September 5, 2017 at 3:32 p.m.
Matt and Sonya milk about 200 head and farm about 1,000 acres on their family operation located northwest of Dell Rapids. Matt and Sonya have four children: Bergen (12), Andrew (10), Lane (7) and Grace (5).
Matt and Sonya farm with Matt's parents, Jim and Nancy. Nancy handles the bookkeeping duties and Jim helps out around the farm wherever he is needed. The Weilands also have three full-time and three part-time employees.
After a morning of chores, Matt and Sonya and their children sat down for a hearty noon meal of roast beef and potatoes along with fresh peas from their garden. Tyler Giese, one of their hired men, joined them at the table.
"We're running a little bit late because I had visitors this morning," said Sonya as she dished up the food. "A friend of mine came out from town to show her daughter how things work on a dairy farm. I think it's important to let people see how we treat our animals and how a modern dairy operates. We host several tours each year for groups such as the Boy Scouts and local 4-H clubs."
The noon meal was soon tucked away. Matt then went back out to the farmyard and climbed into the cab of one of their farm trucks to fetch a load of washed sand from a local sand pit. The Weilands bed with sand in the 280-cow free stall barn that they built in 2006.
"This farm has been in our family since Grandpa purchased it in 1945," said Matt as he drove his truck to the sand pit. "Grandpa came to America from Luxembourg with his parents when he was four years old. When he first bought the home place, he had a typical operation that included chickens, hogs and dairy cows. I understand that Grandpa once milked as many as 19 head, all by hand."
About half an hour after he left the Weiland dairy farm, Matt was back with a load of fresh sand. As the truck emptied, his cell phone rang. Matt is on the Dell Rapids school board. His school board duties and managing the innumerable facets of their dairy farm keeps Matt on his cell phone almost constantly.
Meanwhile, Bergen, Andrew and Lane headed out to the chicken coop to care for their flock of layer and broiler chickens.
"We got the chickens because we thought that the kids needed to learn responsibility," said Matt. "Besides, it's hard to beat the taste of fresh eggs and fresh chicken."
In the farm kitchen, Sonya was cooking apples down into applesauce while Grace superintended. A pan of fresh brownies lounged temptingly on the countertop as a batch of zucchini bars sat nearby. The Weilands keep a large garden and preserve as much as possible of their fresh fruits and vegetables.
"My goal is to can at least 104 quarts of tomatoes each summer," said Sonya. "That way, we can have something with tomatoes in it twice a week. The garden is doing great even though we haven't had time to tend it properly this summer because of all the kids' activities."
It has been a hectic summer at the Weiland household, with their children taking swimming lessons and playing softball and baseball. And football practice has already begun.
"Grace starts kindergarten this year," said Sonya. "It's going to be really different without the kids here all day."
Jim, who had been helping a hired man power wash calf huts, went to the farm shop where Matt was servicing a tractor. They decided that Jim needed to take one of their trucks to the ethanol plant in nearby Wentworth to pick up a 9.5 ton load of wet distillers grains.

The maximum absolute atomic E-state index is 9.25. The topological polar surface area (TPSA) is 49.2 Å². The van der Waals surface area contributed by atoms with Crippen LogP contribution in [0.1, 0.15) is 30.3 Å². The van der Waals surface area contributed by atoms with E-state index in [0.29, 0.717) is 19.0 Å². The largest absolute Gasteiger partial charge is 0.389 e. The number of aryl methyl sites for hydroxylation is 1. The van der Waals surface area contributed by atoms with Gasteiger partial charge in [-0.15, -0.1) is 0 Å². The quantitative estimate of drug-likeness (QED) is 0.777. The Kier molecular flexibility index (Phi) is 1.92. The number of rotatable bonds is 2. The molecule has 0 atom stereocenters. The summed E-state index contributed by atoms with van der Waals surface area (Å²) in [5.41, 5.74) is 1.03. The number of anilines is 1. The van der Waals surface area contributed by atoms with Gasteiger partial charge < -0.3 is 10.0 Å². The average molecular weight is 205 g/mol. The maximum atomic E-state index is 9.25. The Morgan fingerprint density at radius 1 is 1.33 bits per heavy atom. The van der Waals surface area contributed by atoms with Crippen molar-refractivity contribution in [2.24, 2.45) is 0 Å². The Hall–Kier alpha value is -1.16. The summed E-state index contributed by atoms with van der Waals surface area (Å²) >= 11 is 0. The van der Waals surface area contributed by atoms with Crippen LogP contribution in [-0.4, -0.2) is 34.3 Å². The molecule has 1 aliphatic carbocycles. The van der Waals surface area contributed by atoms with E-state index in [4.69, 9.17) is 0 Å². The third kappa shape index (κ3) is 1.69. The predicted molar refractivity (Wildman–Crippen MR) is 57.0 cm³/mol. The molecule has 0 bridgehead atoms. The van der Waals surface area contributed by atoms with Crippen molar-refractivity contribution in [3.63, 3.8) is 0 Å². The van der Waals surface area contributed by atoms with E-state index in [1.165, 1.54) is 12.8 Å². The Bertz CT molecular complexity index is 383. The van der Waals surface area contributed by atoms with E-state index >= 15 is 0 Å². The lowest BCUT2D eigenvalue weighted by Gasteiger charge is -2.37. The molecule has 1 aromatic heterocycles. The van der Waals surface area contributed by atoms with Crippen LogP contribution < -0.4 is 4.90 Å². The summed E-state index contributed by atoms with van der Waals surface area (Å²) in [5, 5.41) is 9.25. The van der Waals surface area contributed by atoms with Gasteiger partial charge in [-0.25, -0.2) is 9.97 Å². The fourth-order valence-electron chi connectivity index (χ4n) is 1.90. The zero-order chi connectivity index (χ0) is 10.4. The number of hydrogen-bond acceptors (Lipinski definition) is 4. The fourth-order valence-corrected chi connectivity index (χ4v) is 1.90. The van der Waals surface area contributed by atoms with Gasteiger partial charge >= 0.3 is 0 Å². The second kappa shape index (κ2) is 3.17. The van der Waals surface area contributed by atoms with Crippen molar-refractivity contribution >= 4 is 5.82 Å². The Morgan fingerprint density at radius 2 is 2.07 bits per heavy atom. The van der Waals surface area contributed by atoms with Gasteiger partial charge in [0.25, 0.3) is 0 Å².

As the men spoke, Lane walked his bicycle into the shop to report that his bike's drive chain had jumped off its sprockets. Jim squatted down to reinstall the chain and Lane was soon back on his way.
"I have lived on this farm since I was four years old," said Jim, who will turn 73 this fall. "Things have sure changed from when I was young. One thing is the same, though. You have to love dairy farming if you're going to stick with it."
Back in the shop, Matt finished changing oil on the 4-wheel drive dozer tractor they will use for packing silage. Matt and his cousin, Nathan Weiland, who dairy farms about six miles away, own a self-propelled silage chopper together. The Weilands will chop about 125 acres of corn for themselves and will do about 150 acres of custom chopping.
"We're lucky that we have enough land to grow all our own feed," said Matt. "All we buy is a little protein. We even had enough feed last year, and it was pretty dry in this area."
The Weilands raise all their own replacement heifers and will feed out their steers when it makes economic sense. Matt estimated that they will begin chopping this fall's corn silage in about three weeks.
Late in the afternoon, Matt got into a tractor that was hitched to a sprayer and drove out to one of his alfalfa fields to apply a tank mix of insecticide and foliar fertilizer.
"We have had excellent hay this year," he said as he unfolded the sprayer's booms. "This field was a new seeding this spring and we have taken two crops off of it."
The time soon came for evening chores to begin. Matt walked the free stall barn, checking for cows in heat. He then hopped into the skid steer loader to push up feed.
"Dad and my uncle built a 70-cow free stall barn and a double-4 milking parlor in 1975," said Matt. "We've had to upgrade the parlor a couple of times, but it's still going strong. And we did most of the work ourselves when we built the new free stall barn."
Some of the farm's employees began to arrive for evening chores. The Weilands milk at 6:00 in the morning and 6:00 at night. Lane and Grace stood nearby and listened in as Matt gave a new hired man instructions for feeding baby calves.
And so the summer sun began to set on a day that was chock-full of activity at the Weiland dairy farm - a day that the Weiland family didn't think was very busy at all.[[In-content Ad]]
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